Why Dates Are So Popular During Ramadan

According to History, the ninth month of the Islamic calendar is reserved for the celebration of Ramadan. It's a holy month of reflection, prayers, and fasting observed by Muslims who follow the Islamic religion. Ramadan is centered around fasting from dawn to dusk in an effort to cleanse the soul.

Muslims believe that the Prophet Muhammad received revelations from God that would become the Qur'an, the holy book for Muslims, during the period that is now Ramadan. Therefore, observers are to abstain from eating, drinking, smoking, and any immoral behavior from sun up to sunset for the entire month. Muslim Aid notes that dates were said to be one of Muhammad's favorite foods and have become Muslim's preferred source to break their fast during Ramadan and all year long.

The humble date, considered by many Muslims to be part of a "blessed prophetic diet," is consumed in many dishes year-round but especially during Ramadan as the "Sunnah," which is the adoption of the practices and ways of Muhammad. As the prophet enjoyed breaking his fast with dates, so do many Muslims. There may be additional reasons that the sweet fruit is popular during Ramadan.

Dates are a restorative food to eat after fasting for Ramadan

The Spruce Eats explains that after a day of going without food and drinks during Ramadan, Muslims observing the holy month break their fast with a meal called "Iftar." This meal traditionally features dates, the fruit preferred by the Prophet Muhammad and mentioned in the Qur'an multiple times. In addition to their connection with the Islamic religion, dates have a nutritional value that makes them an ideal food to eat on an empty stomach.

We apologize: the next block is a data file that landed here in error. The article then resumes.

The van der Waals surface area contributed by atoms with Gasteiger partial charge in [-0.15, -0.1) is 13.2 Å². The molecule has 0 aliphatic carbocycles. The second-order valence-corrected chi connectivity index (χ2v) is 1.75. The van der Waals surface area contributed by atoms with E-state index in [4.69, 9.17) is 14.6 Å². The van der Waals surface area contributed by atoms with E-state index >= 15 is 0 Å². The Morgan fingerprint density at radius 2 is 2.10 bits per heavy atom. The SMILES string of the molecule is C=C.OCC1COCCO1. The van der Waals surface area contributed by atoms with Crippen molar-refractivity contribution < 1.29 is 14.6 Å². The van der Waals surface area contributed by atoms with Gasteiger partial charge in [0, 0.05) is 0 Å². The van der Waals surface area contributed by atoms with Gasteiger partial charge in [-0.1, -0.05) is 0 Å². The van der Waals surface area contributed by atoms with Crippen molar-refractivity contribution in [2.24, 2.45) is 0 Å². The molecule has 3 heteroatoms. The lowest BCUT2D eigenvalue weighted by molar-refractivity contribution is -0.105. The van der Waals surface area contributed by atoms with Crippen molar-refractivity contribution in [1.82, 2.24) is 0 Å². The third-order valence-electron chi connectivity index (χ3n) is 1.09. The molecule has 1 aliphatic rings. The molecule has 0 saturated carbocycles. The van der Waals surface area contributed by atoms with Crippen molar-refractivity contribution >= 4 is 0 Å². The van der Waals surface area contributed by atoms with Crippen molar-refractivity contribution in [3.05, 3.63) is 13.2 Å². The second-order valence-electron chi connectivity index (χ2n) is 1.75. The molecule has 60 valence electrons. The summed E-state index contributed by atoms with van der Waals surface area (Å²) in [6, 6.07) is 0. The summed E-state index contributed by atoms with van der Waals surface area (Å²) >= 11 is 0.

When fasting, blood sugar levels drop, headaches crop up, and energy is zapped. Dates are high in sugar and easy to digest, making them an ideal fruit for a depleted body to get a quick boost of energy. Available in over 40 varieties, dates also contain a good amount of fiber, magnesium, potassium, and iron that provide essential nutrients and are very filling. Of the many varieties of dates that grace the Iftar table, Ajwa dates are often preferred for their delicate texture and abundance in the Middle East.

According to History, the Islamic lunar calendar contains fewer days than the solar calendar, which means that Ramadan begins on a different day each year. Saturday, April 2, marks the beginning of Ramadan 2022, and the holy month concludes on Monday, May 2.